Dance masters have always tried to control – and condemn – what the untutored masses do on the dance floor. In 1884, appalled by the vulgar habits and sloppy styling that had crept into our nation’s ballrooms, American dance teachers formed The National Association of Masters of Dancing. For decades, they tried unsuccessfully to refine or abolish, in turn, the two-step, the turkey-trot, the grizzly bear, the bunny hug, the tango, the foxtrot, the toddle, the shimmy, the charleston and the lindy hop. Whew! They knew that casting themselves as arbiters of taste and as the only authorities on the latest steps was good for 1. their prestige and 2. their business. The chronic problem, however, was that although teachers could monitor what went on in their classes, they had no control over what the fun loving public was actually doing in dance halls and at public dances.

MISS WALZ TO THE RESCUE

It was Marguerite Walz, a Philadelphia dance teacher and Association member, who decided to change that. In an article entitled “Unspeakable Jazz Must Go!,” The Ladies Home Journal reported: “Miss Walz went to the mayor of Philadephia in the spring of 1921 and suggested that the authorities should supervise public dancing. The mayor declared a cleanup was due and he appointed Miss Walz policewoman to supervise dancing in conjunction with the Rev. H. Cresson McHenry, who conducts a mission. ‘My duties,’ said Miss Walz,’ are largely the instruction of about seventy-five policemen who are detailed to enforce the dancing regulations. They are taught what is permissable and what is not . . . The police class in censorship is told not to permit cheek-to-cheek dancing, abdominal contact, shimmy, toddle or the Washington Johnny, in which the legs are kept spread apart.” Walz thus became not only the city’s first official dance censor, but the first Philadelphia policewoman . . . all without pay. The Evening Public Ledger used the awkward and slightly deprecatory term “copette” to describe her position.

CITY DANCES ON THE PARKWAY

1922 Parkway 2nd placeIn order to get dancers out of dark, smoky dance halls – there were 4,000 licensed in Philly – and out in public where they could be monitored, the city decided to sponsor outdoor summer dances on the new Parkway, right, and in West Philadelphia. Marguerite’s short film “Etiquette and Dancing” was screened continually during the events and professional dancers were provided as “models” while the city’s police band played waltzes, polkas and very restrained modern tunes. Cash prizes were given to the best – i.e. “approved” – dancers. Although the Parkway was jammed with a crowd of 18,000 dancers in July, Walz made no arrests; the police would step forward and touch offenders on the shoulder and “that was the end of it.” At first demanding that men wear jackets, she settled for banning males with collarless shirts. At the Dancing Masters’ convention in New York in 1921, Miss Waltz could cheerfully report, “ . . . block parties, with thousands fox-trotting on the streets had improved the reputation of dancing in her city.” Was this anything more than optimistic posturing? We can’t know.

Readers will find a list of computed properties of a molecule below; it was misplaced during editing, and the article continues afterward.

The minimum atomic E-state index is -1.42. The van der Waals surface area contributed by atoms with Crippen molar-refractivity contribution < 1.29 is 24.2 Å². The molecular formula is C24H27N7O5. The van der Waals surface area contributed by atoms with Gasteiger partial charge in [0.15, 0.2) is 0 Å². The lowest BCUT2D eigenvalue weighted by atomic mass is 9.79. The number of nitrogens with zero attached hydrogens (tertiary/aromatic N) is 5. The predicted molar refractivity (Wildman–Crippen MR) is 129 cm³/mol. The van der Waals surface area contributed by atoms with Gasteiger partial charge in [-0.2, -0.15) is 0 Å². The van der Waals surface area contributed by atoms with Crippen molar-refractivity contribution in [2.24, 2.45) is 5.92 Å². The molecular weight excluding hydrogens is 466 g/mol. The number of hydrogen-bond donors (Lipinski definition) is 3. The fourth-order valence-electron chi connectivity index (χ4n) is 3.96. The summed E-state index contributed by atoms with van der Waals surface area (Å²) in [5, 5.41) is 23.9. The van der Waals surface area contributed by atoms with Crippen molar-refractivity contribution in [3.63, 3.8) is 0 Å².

The Walz Dance Studio at 1601 Walnut

FAME

By 1922, Miss Marguerite Walz, (the real life Mrs. Charles Townsend of Lansdowne), had earned a national repution as “The East Coast Dance Censor.” Articles about her and quotes from her appeared in newspapers across the country. Touting her alleged Philadelphia accomplishments to Gothamites, she soon opened a branch dance studio in New York City. Paraphrasing Woodrow Wilson, she proposed forming a union of dance instructors, “to make dancing safe for decency.”  When later that year she was involved with scandal by association when her brother “Chubby” from Camden, NJ was arrested for murder, Miss Walz coolly and somewhat self-servingly replied, “This whole thing is terrible. You can tell the mothers of America that if the youth of today were not so blatant and vulgar in their speech, this terrible tragedy would never have occurred.”

LOOKING BACK

Today, 90 years later, it’s hard to judge Miss Walz’s motives and intentions. Was she a truly moral minded reformer, or was she a small time dance teacher with ambition and a keen eye for publicity? Early in 1922 Rev. McHenry distanced himself from the whole dance reform movement,  publicly charging that Miss Walz had distorted the dance evil facts for “self-glorification and business reason.” Walz replied, “For my part, it is much more fitting that this should be taken up and discussed in the privacy of the committee.”

How was a local dance teacher able to gain media attention and rise to national celebrity status?  How, not long after the frankly unenforceable Prohibition Amendment had taken effect, was the city able to spare seventy-five officers to police public dances? Perhaps frustrated reformers saw this as one small step in trying to control the social upheavals caused by jazz music, short skirts, technology, bootlegging and general lawlessness that threatened the complacency of 1920s Philadelphia.

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Evr’ybody shimmies now, ev’rybody’s learning how.
Brother Bill, Sister Kate, shiver, like jelly on a plate.
Shimmie dancing can’t be beat,
moves evr’ything except your feet.
Feeble folks mighty old,
shake the shimmie and they shake it bold.
Oh! Honey won’t you show me how,
‘cause ev’rybody shimmies now.

                              – 1919, Eugene West

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● I just discovered that the Fairmount Park Association’s “Museum Without Walls” Audio has more about these 1920s dances on the Parkway here:

http://museumwithoutwallsaudio.org/dance-history/

Here’s a picture of the Parkway dances they posted from the Evening Bulletin: